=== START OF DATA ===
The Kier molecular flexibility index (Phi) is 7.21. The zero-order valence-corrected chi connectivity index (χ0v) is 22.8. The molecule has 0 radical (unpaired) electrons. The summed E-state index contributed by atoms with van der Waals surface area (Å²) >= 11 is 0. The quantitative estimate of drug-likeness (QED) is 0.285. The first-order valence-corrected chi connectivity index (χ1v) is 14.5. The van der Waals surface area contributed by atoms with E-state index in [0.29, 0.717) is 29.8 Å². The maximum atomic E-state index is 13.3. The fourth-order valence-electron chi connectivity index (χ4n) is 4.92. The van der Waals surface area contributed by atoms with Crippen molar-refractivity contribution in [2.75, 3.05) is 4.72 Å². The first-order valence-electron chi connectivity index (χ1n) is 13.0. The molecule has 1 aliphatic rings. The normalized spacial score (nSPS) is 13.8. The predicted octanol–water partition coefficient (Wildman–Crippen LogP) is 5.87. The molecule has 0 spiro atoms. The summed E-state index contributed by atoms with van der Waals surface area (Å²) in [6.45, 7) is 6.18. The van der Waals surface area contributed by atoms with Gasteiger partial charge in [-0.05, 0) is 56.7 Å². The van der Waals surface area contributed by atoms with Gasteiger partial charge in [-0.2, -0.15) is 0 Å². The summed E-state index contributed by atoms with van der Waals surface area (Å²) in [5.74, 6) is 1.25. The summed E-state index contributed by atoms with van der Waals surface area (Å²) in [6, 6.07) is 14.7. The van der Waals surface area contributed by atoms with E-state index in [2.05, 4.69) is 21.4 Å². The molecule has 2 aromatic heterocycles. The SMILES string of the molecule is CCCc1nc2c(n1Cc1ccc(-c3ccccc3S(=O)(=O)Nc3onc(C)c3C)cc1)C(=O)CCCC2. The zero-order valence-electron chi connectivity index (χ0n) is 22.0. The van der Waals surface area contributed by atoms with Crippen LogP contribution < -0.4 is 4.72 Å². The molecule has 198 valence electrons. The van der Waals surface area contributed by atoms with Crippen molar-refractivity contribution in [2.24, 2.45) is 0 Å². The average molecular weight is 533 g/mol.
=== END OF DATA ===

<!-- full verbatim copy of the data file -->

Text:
The Kier molecular flexibility index (Phi) is 7.21. The zero-order valence-corrected chi connectivity index (χ0v) is 22.8. The molecule has 0 radical (unpaired) electrons. The summed E-state index contributed by atoms with van der Waals surface area (Å²) >= 11 is 0. The quantitative estimate of drug-likeness (QED) is 0.285. The first-order valence-corrected chi connectivity index (χ1v) is 14.5. The van der Waals surface area contributed by atoms with E-state index in [0.29, 0.717) is 29.8 Å². The maximum atomic E-state index is 13.3. The fourth-order valence-electron chi connectivity index (χ4n) is 4.92. The van der Waals surface area contributed by atoms with Crippen molar-refractivity contribution in [2.75, 3.05) is 4.72 Å². The first-order valence-electron chi connectivity index (χ1n) is 13.0. The molecule has 1 aliphatic rings. The normalized spacial score (nSPS) is 13.8. The predicted octanol–water partition coefficient (Wildman–Crippen LogP) is 5.87. The molecule has 0 spiro atoms. The summed E-state index contributed by atoms with van der Waals surface area (Å²) in [6.45, 7) is 6.18. The van der Waals surface area contributed by atoms with Gasteiger partial charge in [-0.05, 0) is 56.7 Å². The van der Waals surface area contributed by atoms with Gasteiger partial charge in [-0.2, -0.15) is 0 Å². The summed E-state index contributed by atoms with van der Waals surface area (Å²) in [5.74, 6) is 1.25. The summed E-state index contributed by atoms with van der Waals surface area (Å²) in [6, 6.07) is 14.7. The van der Waals surface area contributed by atoms with E-state index in [2.05, 4.69) is 21.4 Å². The molecule has 2 aromatic heterocycles. The SMILES string of the molecule is CCCc1nc2c(n1Cc1ccc(-c3ccccc3S(=O)(=O)Nc3onc(C)c3C)cc1)C(=O)CCCC2. The zero-order valence-electron chi connectivity index (χ0n) is 22.0. The van der Waals surface area contributed by atoms with Crippen LogP contribution < -0.4 is 4.72 Å². The molecule has 198 valence electrons. The van der Waals surface area contributed by atoms with Crippen molar-refractivity contribution in [2.24, 2.45) is 0 Å². The average molecular weight is 533 g/mol.